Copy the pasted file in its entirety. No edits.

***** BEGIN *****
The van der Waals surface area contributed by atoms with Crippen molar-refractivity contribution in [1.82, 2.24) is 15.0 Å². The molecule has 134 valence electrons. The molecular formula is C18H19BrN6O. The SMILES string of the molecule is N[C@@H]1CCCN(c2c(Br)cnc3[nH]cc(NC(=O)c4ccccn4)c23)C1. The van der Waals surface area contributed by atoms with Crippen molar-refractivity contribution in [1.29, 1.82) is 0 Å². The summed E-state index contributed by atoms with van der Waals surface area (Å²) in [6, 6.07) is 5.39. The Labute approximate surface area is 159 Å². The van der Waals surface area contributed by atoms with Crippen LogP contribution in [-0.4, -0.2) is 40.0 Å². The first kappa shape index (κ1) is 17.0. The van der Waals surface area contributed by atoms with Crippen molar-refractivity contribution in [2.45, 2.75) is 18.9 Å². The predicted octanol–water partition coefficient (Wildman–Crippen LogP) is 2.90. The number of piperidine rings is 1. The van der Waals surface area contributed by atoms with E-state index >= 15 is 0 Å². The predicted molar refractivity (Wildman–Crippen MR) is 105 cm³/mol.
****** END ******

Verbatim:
The van der Waals surface area contributed by atoms with Crippen molar-refractivity contribution in [1.82, 2.24) is 15.0 Å². The molecule has 134 valence electrons. The molecular formula is C18H19BrN6O. The SMILES string of the molecule is N[C@@H]1CCCN(c2c(Br)cnc3[nH]cc(NC(=O)c4ccccn4)c23)C1. The van der Waals surface area contributed by atoms with Crippen molar-refractivity contribution in [1.29, 1.82) is 0 Å². The summed E-state index contributed by atoms with van der Waals surface area (Å²) in [6, 6.07) is 5.39. The Labute approximate surface area is 159 Å². The van der Waals surface area contributed by atoms with Crippen LogP contribution in [-0.4, -0.2) is 40.0 Å². The first kappa shape index (κ1) is 17.0. The van der Waals surface area contributed by atoms with Crippen molar-refractivity contribution in [2.45, 2.75) is 18.9 Å². The predicted octanol–water partition coefficient (Wildman–Crippen LogP) is 2.90. The number of piperidine rings is 1. The van der Waals surface area contributed by atoms with E-state index >= 15 is 0 Å². The predicted molar refractivity (Wildman–Crippen MR) is 105 cm³/mol.